Purchased after the Second World War with money from the "Royal Air Force Pilots and Crews Fund", a public collection as a tribute to the deeds of the RAF, Headley Court is now the Defence Services Medical Rehabilitation Unit, which aims to return all those service personnel injured or seriously ill to full fitness.
Holbeach is the Wash Bombing Range.
Originally opened in 1937 as a bomber base, Honington is now the RAF Regiment Depot, the last Aircraft leaving in 1993 when the Tornado Weapons Conversion Unit moved to Lossiemouth.
Currently the Station is under enhanced care and maintenance status.
Due to the sheer numbers of Hawk T1/T1As operating at RAF Valley, Mona is the very necessary Relief Landing Ground for 4 Flying Training School.
Also known as HMS Warrior, Northwood is the Joint Maritime Headquarters.
This Station is the focal point of military satellite communications in the UK. Two satellite communications (Satcom) units are based at Oakhanger, No 1001 Signals Unit and a NATO Satellite Ground Terminal.
This bombing and firing range is adjacent to the old Pembrey airfield on the South Wales coast.
The Scottish Air Traffic Control Centre is under the control of Headquarters Military Air Traffic Operations (MATO) and is responsible for providing a radar service to military and civil aircraft.
Originally a civil airfield, the RFC took over Sealand in 1916, and the Station was used for training and later, maintenance, a role that continues today. No 30 Maintenance Unit first moved to Sealand in 1937, and today is responsible for the third line repair of airborne avionic equipment for all three Armed Services. No 631 Volunteer Gliding School operates Viking TX1s from the South Airfield.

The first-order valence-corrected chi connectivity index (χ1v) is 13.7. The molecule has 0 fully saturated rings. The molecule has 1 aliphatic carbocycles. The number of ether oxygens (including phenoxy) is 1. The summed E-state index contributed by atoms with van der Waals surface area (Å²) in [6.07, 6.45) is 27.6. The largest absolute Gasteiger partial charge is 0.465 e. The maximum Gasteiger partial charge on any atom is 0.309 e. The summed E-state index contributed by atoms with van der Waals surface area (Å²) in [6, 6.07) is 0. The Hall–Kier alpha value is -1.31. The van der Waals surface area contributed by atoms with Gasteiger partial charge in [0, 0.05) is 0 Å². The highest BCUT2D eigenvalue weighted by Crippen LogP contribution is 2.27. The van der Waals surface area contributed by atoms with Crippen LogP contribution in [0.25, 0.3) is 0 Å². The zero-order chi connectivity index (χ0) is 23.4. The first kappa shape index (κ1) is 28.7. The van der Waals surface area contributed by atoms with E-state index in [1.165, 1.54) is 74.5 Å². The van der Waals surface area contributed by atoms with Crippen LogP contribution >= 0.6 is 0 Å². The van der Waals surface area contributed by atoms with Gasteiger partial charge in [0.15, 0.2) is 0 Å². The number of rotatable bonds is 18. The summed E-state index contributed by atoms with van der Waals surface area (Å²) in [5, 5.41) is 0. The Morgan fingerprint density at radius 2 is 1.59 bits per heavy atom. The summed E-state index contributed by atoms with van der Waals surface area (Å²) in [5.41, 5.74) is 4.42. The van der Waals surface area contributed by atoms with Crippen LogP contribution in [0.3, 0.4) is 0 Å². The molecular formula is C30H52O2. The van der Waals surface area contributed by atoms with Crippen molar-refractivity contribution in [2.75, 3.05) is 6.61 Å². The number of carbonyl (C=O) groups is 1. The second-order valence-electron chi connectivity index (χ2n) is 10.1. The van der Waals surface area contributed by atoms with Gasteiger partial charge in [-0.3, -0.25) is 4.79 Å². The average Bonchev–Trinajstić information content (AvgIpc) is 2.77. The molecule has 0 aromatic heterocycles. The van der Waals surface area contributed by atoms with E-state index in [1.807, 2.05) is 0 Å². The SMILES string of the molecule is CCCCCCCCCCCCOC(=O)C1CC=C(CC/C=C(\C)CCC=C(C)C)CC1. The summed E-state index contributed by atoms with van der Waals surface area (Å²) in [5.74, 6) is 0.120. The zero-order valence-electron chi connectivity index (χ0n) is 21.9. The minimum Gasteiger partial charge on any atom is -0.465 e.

Spadeadam became an RAF Station in 1976, and was the first Electronic Warfare Range in Western Europe. It is now a NATO Electronic Countermeasures Range.
Stafford is home to two long standing RAF units. No 16 Maintenance Unit was formed in 1939, and still serves as an Equipment Supply Depot. No 2 Mechanical Transport Squadron moved to Stafford in 1958, and is responsible for providing transport assistance for unit moves, and the handling of large or abnormal loads. The Squadron also trains HGV Class 1 drivers for the RAF. Also at Stafford is the Tactical Supply Wing (TSW), which operates mobile aviation fuel handling facilities for helicopters and Harriers deployed in the field.
Initially a bomber station when it opened in 1940, Syerston became a training base post-war, until it closed as an operational station in 1976. Syerston is currently home to the RAF's Air Cadets Central Gliding School, responsible for the allocation and maintenance of gliders, and No 644 Volunteer Gliding School.
Tain is a bombing range on the Moray Firth.
Topcliffe is a satellite airfield of RAF Linton-on-Ouse.
Units stationed at Uxbridge are the headquarters of the Military Air Traffic Operations (MATO), Headquarters of Music Services and No 63 Squadron of the RAF Regiment, better known as the Queens Colour Squadron.
Wainfleet is the Wash (North Side) bombing range.
RAF West Drayton is the military air traffic control centre co-located with the civil London Area and Terminal Control Centre. The unit provides a vital link between civil and military flying and airspace requirements.
Date Last Updated : Monday, April 7, 2003 4:34 AM